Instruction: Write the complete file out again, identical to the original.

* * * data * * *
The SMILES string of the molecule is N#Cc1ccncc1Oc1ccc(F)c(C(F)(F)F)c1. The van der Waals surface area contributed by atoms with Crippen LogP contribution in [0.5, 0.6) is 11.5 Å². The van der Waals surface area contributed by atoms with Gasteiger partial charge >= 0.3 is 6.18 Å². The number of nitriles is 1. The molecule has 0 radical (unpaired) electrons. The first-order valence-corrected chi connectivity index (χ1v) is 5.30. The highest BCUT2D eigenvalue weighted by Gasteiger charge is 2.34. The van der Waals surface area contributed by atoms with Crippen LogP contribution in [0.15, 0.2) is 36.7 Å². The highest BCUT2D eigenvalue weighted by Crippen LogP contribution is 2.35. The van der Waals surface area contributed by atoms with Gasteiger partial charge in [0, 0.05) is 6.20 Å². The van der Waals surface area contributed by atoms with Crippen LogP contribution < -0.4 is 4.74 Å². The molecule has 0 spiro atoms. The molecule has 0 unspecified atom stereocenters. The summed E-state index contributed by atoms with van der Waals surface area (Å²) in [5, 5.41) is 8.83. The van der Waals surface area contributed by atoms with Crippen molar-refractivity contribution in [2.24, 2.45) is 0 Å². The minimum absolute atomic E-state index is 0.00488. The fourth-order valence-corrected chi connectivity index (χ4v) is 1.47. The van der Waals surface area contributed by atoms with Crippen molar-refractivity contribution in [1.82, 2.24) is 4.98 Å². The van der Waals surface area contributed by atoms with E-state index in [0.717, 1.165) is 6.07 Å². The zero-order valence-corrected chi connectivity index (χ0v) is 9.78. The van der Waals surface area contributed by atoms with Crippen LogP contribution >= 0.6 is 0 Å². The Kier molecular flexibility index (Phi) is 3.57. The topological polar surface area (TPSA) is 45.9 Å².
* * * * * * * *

The SMILES string of the molecule is N#Cc1ccncc1Oc1ccc(F)c(C(F)(F)F)c1. The van der Waals surface area contributed by atoms with Crippen LogP contribution in [0.5, 0.6) is 11.5 Å². The van der Waals surface area contributed by atoms with Gasteiger partial charge >= 0.3 is 6.18 Å². The number of nitriles is 1. The molecule has 0 radical (unpaired) electrons. The first-order valence-corrected chi connectivity index (χ1v) is 5.30. The highest BCUT2D eigenvalue weighted by Gasteiger charge is 2.34. The van der Waals surface area contributed by atoms with Crippen LogP contribution in [0.15, 0.2) is 36.7 Å². The highest BCUT2D eigenvalue weighted by Crippen LogP contribution is 2.35. The van der Waals surface area contributed by atoms with Gasteiger partial charge in [0, 0.05) is 6.20 Å². The van der Waals surface area contributed by atoms with Crippen LogP contribution < -0.4 is 4.74 Å². The molecule has 0 spiro atoms. The molecule has 0 unspecified atom stereocenters. The summed E-state index contributed by atoms with van der Waals surface area (Å²) in [5, 5.41) is 8.83. The van der Waals surface area contributed by atoms with Crippen molar-refractivity contribution in [2.24, 2.45) is 0 Å². The minimum absolute atomic E-state index is 0.00488. The fourth-order valence-corrected chi connectivity index (χ4v) is 1.47. The van der Waals surface area contributed by atoms with Crippen molar-refractivity contribution in [1.82, 2.24) is 4.98 Å². The van der Waals surface area contributed by atoms with E-state index in [0.717, 1.165) is 6.07 Å². The zero-order valence-corrected chi connectivity index (χ0v) is 9.78. The van der Waals surface area contributed by atoms with Crippen LogP contribution >= 0.6 is 0 Å². The Kier molecular flexibility index (Phi) is 3.57. The topological polar surface area (TPSA) is 45.9 Å².